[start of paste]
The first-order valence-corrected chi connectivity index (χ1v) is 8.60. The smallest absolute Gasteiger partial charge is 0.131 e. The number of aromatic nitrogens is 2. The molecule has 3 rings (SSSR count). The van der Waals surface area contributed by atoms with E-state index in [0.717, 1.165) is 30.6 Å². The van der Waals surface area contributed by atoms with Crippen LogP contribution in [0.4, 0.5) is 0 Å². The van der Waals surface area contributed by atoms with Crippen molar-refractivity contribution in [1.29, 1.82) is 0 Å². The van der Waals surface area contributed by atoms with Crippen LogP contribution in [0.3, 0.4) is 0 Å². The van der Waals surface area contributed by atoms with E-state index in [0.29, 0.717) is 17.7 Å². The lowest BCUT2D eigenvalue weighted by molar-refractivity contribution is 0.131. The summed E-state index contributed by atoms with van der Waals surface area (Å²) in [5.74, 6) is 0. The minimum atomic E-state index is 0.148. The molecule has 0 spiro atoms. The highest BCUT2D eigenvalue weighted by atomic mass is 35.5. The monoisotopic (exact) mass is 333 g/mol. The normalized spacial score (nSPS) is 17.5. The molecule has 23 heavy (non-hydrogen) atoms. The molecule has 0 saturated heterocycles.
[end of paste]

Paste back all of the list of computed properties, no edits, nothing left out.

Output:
The first-order valence-corrected chi connectivity index (χ1v) is 8.60. The smallest absolute Gasteiger partial charge is 0.131 e. The number of aromatic nitrogens is 2. The molecule has 3 rings (SSSR count). The van der Waals surface area contributed by atoms with E-state index in [0.717, 1.165) is 30.6 Å². The van der Waals surface area contributed by atoms with Crippen LogP contribution in [0.4, 0.5) is 0 Å². The van der Waals surface area contributed by atoms with Crippen molar-refractivity contribution in [1.29, 1.82) is 0 Å². The van der Waals surface area contributed by atoms with Crippen LogP contribution in [0.3, 0.4) is 0 Å². The van der Waals surface area contributed by atoms with E-state index in [0.29, 0.717) is 17.7 Å². The lowest BCUT2D eigenvalue weighted by molar-refractivity contribution is 0.131. The summed E-state index contributed by atoms with van der Waals surface area (Å²) in [5.74, 6) is 0. The minimum atomic E-state index is 0.148. The molecule has 0 spiro atoms. The highest BCUT2D eigenvalue weighted by atomic mass is 35.5. The monoisotopic (exact) mass is 333 g/mol. The normalized spacial score (nSPS) is 17.5. The molecule has 23 heavy (non-hydrogen) atoms. The molecule has 0 saturated heterocycles.